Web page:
How to distribute function clauses over several files

Hello Hello,

I have a bunch of function clauses (means one function, but different clauses to match for different input parameters). This function is basically an API handler.

def handle_event_type(event_type = "car_started", _params) do
  # do sth.   
end

def handle_event_type(event_type = "car_stopped", _params) do
  # do sth. else 
end

I wanna structure and organise a little bit for better readability according to the different business use cases. So my idea was to put the different function clauses in one file per use case and import those files back into my central API handler file to consolidate everything again.

But I get the following error:

== Compilation error in file lib/project/controllers/api_controller.ex ==
** (CompileError) lib/project/controllers/api_controller.ex:90: imported Project.ApiHandler.handle_event_type/2 conflicts with local function
(elixir 1.11.4) src/elixir_locals.erl:94: :elixir_locals."-ensure_no_import_conflict/3-lc$^0/1-0-"/2
(elixir 1.11.4) src/elixir_locals.erl:95: anonymous fn/3 in :elixir_locals.ensure_no_import_conflict/3
(stdlib 3.14.1) erl_eval.erl:680: :erl_eval.do_apply/6
(elixir 1.11.4) lib/kernel/parallel_compiler.ex:314: anonymous fn/4 in Kernel.ParallelCompiler.spawn_workers/7

Any other idea to organise everything better?

1 Like

The error you get, is because when importing multiple modules that define a function with the same name,
the result is not “a single function” with the clauses combined.
Instead, the result is two functions, and ambiguity between them.

Multiple function clauses

def foo(1), do: "bar"
def foo(2), do: "baz"
def foo(_other), do: "qux"

are syntactic sugar for:

def foo(val) do
  case val do
    1 -> "bar"
    2 -> "baz"
    _other -> "qux"
  end
end

As soon as a module was compiled, all function clauses end up as case-statements, and the function is “finished”.
The only way to combine function clauses from multiple modules into the same function, is by exporting them at the AST (parsed-source-code) level (i.e. using macros), and combine these AST snippets.
However, this is almost always a bad idea as it will no longer be obvious where a particular event is handled. Instead, you’ll have to crawl through all files that contain some of the clauses. As such, you haven’t really gained anything by splitting the file this way: There is no separation of concerns between files.


But there is an alternative:

A relatively common approach I’ve seen used and used myself in the past, is to have the event_type be something “splittable” (either a list, or by e.g. pattern match on the front of the event type). For instance, by using / or : as “separator”, you might have events like customer:car:started, customer:car:stopped, billing:overdue, etc.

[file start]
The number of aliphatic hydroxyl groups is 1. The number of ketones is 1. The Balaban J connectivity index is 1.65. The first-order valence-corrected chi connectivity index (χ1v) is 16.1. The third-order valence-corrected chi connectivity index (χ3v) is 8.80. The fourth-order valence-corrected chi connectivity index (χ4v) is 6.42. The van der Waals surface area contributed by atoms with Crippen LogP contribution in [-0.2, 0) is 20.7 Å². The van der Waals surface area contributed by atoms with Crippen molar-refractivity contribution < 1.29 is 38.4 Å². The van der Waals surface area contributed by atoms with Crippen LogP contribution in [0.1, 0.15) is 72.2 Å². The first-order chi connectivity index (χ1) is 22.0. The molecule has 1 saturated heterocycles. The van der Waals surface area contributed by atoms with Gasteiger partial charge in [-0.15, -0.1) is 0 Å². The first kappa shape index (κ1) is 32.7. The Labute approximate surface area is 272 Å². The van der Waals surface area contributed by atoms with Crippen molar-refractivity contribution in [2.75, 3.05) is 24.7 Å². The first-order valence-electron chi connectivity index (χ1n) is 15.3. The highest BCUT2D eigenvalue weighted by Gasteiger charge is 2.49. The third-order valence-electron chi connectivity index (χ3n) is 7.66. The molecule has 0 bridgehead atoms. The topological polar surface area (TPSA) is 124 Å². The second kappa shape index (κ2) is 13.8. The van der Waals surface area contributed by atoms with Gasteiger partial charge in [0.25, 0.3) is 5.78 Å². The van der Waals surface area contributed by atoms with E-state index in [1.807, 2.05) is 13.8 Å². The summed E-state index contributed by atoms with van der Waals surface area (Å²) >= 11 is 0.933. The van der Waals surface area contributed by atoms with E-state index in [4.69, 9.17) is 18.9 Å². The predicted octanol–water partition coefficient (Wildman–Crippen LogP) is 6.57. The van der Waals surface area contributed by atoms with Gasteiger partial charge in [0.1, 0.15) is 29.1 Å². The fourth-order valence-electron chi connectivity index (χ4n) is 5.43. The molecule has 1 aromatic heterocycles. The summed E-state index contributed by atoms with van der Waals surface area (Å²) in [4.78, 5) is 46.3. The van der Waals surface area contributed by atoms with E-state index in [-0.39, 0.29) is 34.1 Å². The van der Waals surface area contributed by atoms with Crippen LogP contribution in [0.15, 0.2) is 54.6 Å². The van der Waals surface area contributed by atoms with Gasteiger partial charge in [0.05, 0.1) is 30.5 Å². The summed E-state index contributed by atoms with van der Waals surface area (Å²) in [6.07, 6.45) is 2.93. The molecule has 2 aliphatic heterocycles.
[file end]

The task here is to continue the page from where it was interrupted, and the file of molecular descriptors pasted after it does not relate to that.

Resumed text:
This then allows you to essentially create some event routing logic, spread out over multiple modules:

defmodule MainEventHandler do
  def handle_event(event_type, params) do
    dispatchable_event_type = String.split(event_type, ":")
    dispatch_event(dispatchable_event_type, params)
  end
  
  def dispatch_event(["customer" | rest], params), do: Customer.EventHandler.dispatch_event(rest, params)
  def dispatch_event(["billing" | rest], params), do: Billing.EventHandler.dispatch_event(rest, params)
  # etc.
end

defmodule Customer.EventHandler do
   def dispatch_event(["car" | rest], params), do: Customer.Car.EventHandler.dispatch_event(rest, params)
   # ... and add others here.
end

defmodule Customer.Car.EventHandler do
  def dispatch_event("started", params) do
    # ...
  end

  def dispatch_event("stopped", params) do
    # ...
  end
  # ... etc.
end

defmodule Billing.EventHandler do
  def dispatch_event(["overdue"], params) do
    # ...
  end
  # ... etc.
end
4 Likes

Generally: just don’t, you can’t achieve it the way you aimed at for the reasons @Qqwy explained excellently.

But if you really want to have some sort of routing, you might be better off just making one central router module which just delegates to a number of other modules.

Protocols I would advise against; you can make do without them for sure.

Finally, you can use behaviours and runtime hackery to dispatch to a compliant one but IMO that’s an overkill as well.

IMO just go for a router module that dispatches function calls to other modules. Standardize those modules somehow. Easiest way would be to just clump them up in one directory but if you really want to be able to find them at runtime, you can also make them implement a behaviour.

5 Likes